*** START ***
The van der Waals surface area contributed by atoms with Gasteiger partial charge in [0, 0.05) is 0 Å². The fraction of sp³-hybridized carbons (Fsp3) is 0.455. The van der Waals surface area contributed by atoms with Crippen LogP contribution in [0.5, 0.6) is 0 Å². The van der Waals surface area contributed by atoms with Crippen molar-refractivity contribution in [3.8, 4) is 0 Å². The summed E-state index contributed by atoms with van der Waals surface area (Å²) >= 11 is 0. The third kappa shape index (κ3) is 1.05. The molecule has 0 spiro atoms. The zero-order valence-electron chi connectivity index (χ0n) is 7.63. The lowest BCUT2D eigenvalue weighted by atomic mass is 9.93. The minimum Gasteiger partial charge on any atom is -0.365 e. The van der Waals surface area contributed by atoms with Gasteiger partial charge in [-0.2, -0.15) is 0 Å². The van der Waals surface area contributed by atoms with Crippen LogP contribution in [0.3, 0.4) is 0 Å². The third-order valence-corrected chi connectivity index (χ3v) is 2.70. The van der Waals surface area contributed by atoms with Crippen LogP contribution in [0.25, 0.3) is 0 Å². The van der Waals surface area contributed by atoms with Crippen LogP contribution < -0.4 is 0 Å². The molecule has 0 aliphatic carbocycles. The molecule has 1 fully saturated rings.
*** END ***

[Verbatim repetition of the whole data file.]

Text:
The van der Waals surface area contributed by atoms with Gasteiger partial charge in [0, 0.05) is 0 Å². The fraction of sp³-hybridized carbons (Fsp3) is 0.455. The van der Waals surface area contributed by atoms with Crippen LogP contribution in [0.5, 0.6) is 0 Å². The van der Waals surface area contributed by atoms with Crippen molar-refractivity contribution in [3.8, 4) is 0 Å². The summed E-state index contributed by atoms with van der Waals surface area (Å²) >= 11 is 0. The third kappa shape index (κ3) is 1.05. The molecule has 0 spiro atoms. The zero-order valence-electron chi connectivity index (χ0n) is 7.63. The lowest BCUT2D eigenvalue weighted by atomic mass is 9.93. The minimum Gasteiger partial charge on any atom is -0.365 e. The van der Waals surface area contributed by atoms with Gasteiger partial charge in [-0.2, -0.15) is 0 Å². The van der Waals surface area contributed by atoms with Crippen LogP contribution in [0.3, 0.4) is 0 Å². The third-order valence-corrected chi connectivity index (χ3v) is 2.70. The van der Waals surface area contributed by atoms with Crippen LogP contribution in [0.25, 0.3) is 0 Å². The van der Waals surface area contributed by atoms with Crippen LogP contribution < -0.4 is 0 Å². The molecule has 0 aliphatic carbocycles. The molecule has 1 fully saturated rings.